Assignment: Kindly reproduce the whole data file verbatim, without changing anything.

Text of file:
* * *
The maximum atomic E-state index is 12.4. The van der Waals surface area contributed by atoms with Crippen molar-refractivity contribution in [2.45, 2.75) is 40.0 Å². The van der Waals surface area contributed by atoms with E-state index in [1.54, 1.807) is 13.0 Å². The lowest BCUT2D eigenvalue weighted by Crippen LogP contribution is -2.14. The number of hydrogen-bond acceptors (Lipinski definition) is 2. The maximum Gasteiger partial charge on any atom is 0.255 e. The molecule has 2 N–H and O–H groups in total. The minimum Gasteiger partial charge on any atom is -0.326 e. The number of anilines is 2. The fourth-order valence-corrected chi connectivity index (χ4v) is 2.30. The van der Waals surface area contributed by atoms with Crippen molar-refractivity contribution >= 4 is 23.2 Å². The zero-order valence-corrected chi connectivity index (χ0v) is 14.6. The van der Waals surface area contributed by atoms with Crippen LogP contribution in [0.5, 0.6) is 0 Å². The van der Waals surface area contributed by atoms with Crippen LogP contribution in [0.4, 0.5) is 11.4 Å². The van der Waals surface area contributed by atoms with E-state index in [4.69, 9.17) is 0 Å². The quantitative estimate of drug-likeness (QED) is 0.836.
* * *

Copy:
The maximum atomic E-state index is 12.4. The van der Waals surface area contributed by atoms with Crippen molar-refractivity contribution in [2.45, 2.75) is 40.0 Å². The van der Waals surface area contributed by atoms with E-state index in [1.54, 1.807) is 13.0 Å². The lowest BCUT2D eigenvalue weighted by Crippen LogP contribution is -2.14. The number of hydrogen-bond acceptors (Lipinski definition) is 2. The maximum Gasteiger partial charge on any atom is 0.255 e. The molecule has 2 N–H and O–H groups in total. The minimum Gasteiger partial charge on any atom is -0.326 e. The number of anilines is 2. The fourth-order valence-corrected chi connectivity index (χ4v) is 2.30. The van der Waals surface area contributed by atoms with Crippen molar-refractivity contribution >= 4 is 23.2 Å². The zero-order valence-corrected chi connectivity index (χ0v) is 14.6. The van der Waals surface area contributed by atoms with Crippen LogP contribution in [0.5, 0.6) is 0 Å². The van der Waals surface area contributed by atoms with Crippen LogP contribution in [0.4, 0.5) is 11.4 Å². The van der Waals surface area contributed by atoms with E-state index in [4.69, 9.17) is 0 Å². The quantitative estimate of drug-likeness (QED) is 0.836.